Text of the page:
Matthew Schreindorfer, the Laval man who raised almost $1 million for experimental cancer treatment in New York in 2014, now needs $700,000 for treatment in Seattle.
“As I sit here in Matthew’s ICU room, watching him recover from the terrible and frightening week he’s just experienced, I can’t help but be filled with all sorts of emotions: anger, sadness, fear, love but most importantly hope,” wrote Katia Luciani, his wife, on the Help Save Matthew Facebook page.
“Hope that we can get him to the next treatment option, hope that we will raise enough money again to do so and hope that we will one day have a normal life together again.”
“This is our next and only treatment option. We are not giving up on him.”
Doctors told the couple that the only way to improve Schreindorfer’s odds of survival is for him to be admitted to an improved CART-19 clinical trial at the Fred Hutchinson Cancer Research Center in Seattle.
“They have provided us with costs for the treatment of $650,000 — $700,000 CAD, which is not covered under any Canadian Medicare program,” wrote Luciani.
“This is our very last option, as Matthew’s body is becoming weaker with time.”
The couple is now once again crowdfunding to pay for Schreindorfer’s treatment.
WATCH BELOW: Help save Matthew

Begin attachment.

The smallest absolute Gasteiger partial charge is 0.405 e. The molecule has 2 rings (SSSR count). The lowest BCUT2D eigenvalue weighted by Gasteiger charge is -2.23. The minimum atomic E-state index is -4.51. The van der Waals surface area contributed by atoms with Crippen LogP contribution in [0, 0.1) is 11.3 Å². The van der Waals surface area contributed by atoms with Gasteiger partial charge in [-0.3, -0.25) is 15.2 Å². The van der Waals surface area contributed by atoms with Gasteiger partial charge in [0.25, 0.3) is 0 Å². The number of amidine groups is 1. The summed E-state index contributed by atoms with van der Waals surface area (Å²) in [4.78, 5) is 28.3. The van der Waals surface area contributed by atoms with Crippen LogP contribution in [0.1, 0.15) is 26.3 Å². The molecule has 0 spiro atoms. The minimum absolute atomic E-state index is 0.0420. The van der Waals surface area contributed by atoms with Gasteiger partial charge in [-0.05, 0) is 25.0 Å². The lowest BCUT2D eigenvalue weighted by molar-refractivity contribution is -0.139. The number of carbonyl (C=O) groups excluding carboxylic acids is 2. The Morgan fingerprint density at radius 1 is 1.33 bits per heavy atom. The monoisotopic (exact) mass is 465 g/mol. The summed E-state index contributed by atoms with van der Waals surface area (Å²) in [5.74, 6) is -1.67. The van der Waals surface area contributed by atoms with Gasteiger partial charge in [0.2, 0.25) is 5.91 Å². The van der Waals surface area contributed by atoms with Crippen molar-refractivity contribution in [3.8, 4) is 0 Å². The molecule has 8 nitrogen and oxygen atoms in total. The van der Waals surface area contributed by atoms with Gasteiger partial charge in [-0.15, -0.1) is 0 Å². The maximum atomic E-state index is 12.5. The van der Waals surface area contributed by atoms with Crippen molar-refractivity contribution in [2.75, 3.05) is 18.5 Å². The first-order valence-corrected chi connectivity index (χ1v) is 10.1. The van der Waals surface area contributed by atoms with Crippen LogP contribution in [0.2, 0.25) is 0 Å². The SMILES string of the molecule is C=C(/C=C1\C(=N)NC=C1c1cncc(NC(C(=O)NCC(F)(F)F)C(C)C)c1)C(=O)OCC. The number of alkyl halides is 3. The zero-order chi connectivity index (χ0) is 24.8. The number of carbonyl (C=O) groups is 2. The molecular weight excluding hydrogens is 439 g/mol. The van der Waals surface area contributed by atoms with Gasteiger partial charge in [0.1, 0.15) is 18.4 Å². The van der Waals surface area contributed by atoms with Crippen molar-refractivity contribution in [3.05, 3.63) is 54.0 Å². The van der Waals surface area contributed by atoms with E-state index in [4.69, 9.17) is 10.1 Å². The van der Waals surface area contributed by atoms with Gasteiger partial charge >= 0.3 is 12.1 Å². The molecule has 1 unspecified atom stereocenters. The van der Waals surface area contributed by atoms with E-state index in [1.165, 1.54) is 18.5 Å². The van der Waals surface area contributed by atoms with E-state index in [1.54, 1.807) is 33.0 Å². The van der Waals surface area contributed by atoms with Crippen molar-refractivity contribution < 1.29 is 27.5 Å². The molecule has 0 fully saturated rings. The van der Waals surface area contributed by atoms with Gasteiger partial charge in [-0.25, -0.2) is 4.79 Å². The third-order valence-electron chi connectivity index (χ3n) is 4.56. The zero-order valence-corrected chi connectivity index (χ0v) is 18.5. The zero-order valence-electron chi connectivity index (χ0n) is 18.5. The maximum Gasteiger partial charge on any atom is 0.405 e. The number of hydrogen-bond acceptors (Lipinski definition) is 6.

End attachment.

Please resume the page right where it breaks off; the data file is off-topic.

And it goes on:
Schreindorfer was diagnosed with Acute Lymphoblastic Leukemia (ALL) just two months after marrying Luciani, his high school sweetheart.
“For the last two and a half years, Matthew has been fighting the toughest fight of all. He has gone through all possible treatments in Canada (three aggressive chemotherapy treatments and two clinical trials) in addition to other treatments, all of which have failed to bring him into a sustained remission,” wrote Luciani.
“Since then, it has been a roller coaster of battles and emotions, but he refuses to give up.”
Unlike last year, there are no plans for him to receive a bone marrow transplant following the improved CAR-T treatment in Seattle.
The National Institute of Health (NIH), where Schreindorfer most recently received treatment, discovered that his DNA has a rare genetic mutation, explaining why the leukemia has been non-responsive to standard therapies and why he keeps relapsing after reaching remission.
Given that Schreindorfer’s eligibility for the trial is not compromised in the next few weeks, the couple expects to arrive in Seattle by mid-December.